During this experiment, citizens lost points for spreading harmful information, with one citizen losing 950 points in three weeks for distributing letters online about a medical dispute. Of course, the government decides what’s considered harmful. That’s the main argument for the social credit score: it’s to help enforce existing laws. But when the laws can be twisted, social credit scores become scary and Orwellian. The authorities no longer need to listen to criticism—because criticism is harmful.
Criticizing the government could theoretically lower your rating and rank you as someone who had gone to prison or been bankrupt. This penalization will disqualify you from getting a loan, buying a car, or even traveling abroad. Like in Nosedive, there isn’t a reliable appeal process either. Lacie could beg the authority at the airport all she wants, but whatever the law feels is necessary, it does.
The whole system falls apart when the power goes to those with no qualms about abusing the ratings. That is why any good review platform will have impartial moderators. Otherwise, those with a higher rank can create loyalists by rewarding good behaviors while oppressing those they deem threats or disobedient.
Boosting Social Status
Social media has given us another obsession with numbers: the amount of likes, follows, and comments. We put a numerical value on everything we do. These metrics can give us a hit of dopamine or bum us out, but they can also now greatly influence our income. You don’t even need to be an influencer. Amazon sellers need good reviews, and podcasters need five stars. It’s too competitive. There is just no way to survive without it. And because of that vulnerability, the power can be abused.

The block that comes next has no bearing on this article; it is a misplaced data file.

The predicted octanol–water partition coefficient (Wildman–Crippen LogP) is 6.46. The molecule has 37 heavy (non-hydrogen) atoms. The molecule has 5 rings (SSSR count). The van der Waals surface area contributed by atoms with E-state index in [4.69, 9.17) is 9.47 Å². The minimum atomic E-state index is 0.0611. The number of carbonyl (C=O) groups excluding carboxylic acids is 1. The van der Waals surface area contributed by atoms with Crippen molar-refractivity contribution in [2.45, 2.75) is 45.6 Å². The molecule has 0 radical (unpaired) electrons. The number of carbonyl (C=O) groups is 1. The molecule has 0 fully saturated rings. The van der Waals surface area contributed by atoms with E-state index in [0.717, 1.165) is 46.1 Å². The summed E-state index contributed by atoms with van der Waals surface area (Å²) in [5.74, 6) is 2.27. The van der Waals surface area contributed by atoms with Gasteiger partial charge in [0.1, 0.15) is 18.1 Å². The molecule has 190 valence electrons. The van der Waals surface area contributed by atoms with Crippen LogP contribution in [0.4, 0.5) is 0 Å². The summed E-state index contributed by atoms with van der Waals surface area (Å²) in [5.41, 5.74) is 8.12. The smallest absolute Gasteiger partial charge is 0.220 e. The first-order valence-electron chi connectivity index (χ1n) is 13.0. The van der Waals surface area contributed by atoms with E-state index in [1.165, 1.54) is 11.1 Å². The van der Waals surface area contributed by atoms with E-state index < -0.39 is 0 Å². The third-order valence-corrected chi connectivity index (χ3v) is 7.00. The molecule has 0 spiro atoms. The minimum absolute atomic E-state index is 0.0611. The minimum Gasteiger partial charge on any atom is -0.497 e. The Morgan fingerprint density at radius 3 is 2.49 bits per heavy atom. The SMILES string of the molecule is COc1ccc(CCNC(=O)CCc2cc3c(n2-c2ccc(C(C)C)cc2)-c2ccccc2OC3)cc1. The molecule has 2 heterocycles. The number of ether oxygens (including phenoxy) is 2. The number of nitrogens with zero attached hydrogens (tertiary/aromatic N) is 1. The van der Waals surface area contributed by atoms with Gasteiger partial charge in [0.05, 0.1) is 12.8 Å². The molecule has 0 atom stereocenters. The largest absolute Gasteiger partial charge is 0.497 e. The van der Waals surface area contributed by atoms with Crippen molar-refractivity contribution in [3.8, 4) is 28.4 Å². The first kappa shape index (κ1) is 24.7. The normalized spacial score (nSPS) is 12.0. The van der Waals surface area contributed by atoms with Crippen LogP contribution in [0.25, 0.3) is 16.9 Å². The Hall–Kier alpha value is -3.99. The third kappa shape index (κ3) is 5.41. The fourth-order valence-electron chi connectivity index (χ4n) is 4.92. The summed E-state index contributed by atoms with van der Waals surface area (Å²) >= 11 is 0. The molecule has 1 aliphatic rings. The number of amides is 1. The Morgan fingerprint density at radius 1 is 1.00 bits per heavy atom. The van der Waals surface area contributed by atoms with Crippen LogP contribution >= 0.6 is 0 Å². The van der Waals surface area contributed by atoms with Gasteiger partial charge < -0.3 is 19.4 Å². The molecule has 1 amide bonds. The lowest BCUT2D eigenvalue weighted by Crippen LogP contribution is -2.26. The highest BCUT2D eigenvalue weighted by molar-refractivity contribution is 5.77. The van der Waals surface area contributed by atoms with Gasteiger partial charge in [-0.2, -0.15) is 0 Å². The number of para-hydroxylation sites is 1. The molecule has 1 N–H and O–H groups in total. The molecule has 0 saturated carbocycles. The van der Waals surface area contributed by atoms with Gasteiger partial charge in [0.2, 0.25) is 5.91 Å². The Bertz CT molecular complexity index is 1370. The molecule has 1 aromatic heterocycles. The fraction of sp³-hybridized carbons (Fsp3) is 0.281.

One of my favorite parts in this episode was when Lacie goes to this analytics consultant, and he walks her through all her data. As a marketer, this is all too relatable. How many times have I charted the result of a successful campaign? Or reviewed why a piece of content didn’t appeal to an audience?
In this social media world, we all have to be personal brands. We treat ourselves like a business. Like a restaurant on Yelp or an app in the App Store, we need to monitor our influence, measure our performance, and increase our exposure. We need a communication team, a public relations team, and a growth team. If we miss a beat, we can expose ourselves to bad press. We need to know which side to stand on, like when Lacie had to pick sides between coworkers. To avoid being ostracized—or, as we say these days, getting canceled—she needs to join the mob.
We are an investment, a stock trending up and down. Overall we want to go up. We want to stay relevant and increase in value. Marketing is important because it’s how businesses gain positive exposure and present their offerings to the world. When everyone is a content creator, getting married is a media production, a big marketing campaign. Weddings are like the Oscars or the Olympics. It’s where you can really increase your reach and up your score.
While Naomi carefully curated her wedding to maintain her rank, Lacie wanted to leverage the wedding to boost her score. The stakes increased since the wedding would include many high-rated individuals whose scores were inherently worth more. By interacting with them at such a grand event, she’d get the spike in ratings she needed to reach her goals.
When people are only measured by their scores, we get a homogenized world where every action is driven by numbers. This is a dangerous way of living. It creates a constant sense of discontentment. There is always a higher number, and we will always want more. We’d want to upgrade everything. Nothing is ever enough. Not our home. Not our followers. Not our friends. Not our lovers. Not our jobs. We will be stuck on what experts call the hedonic treadmill, where whatever happiness we get from money, accolade, or status would feel nice at first but won’t ever be enough. Eventually, we will return to our default level, wanting more.
Another theme of this episode was how Lacie had to be constantly on. She had to present herself in a certain way because the world was a stage. From the posts she published on social media to her interactions with service people, she had to maintain a pleasant persona.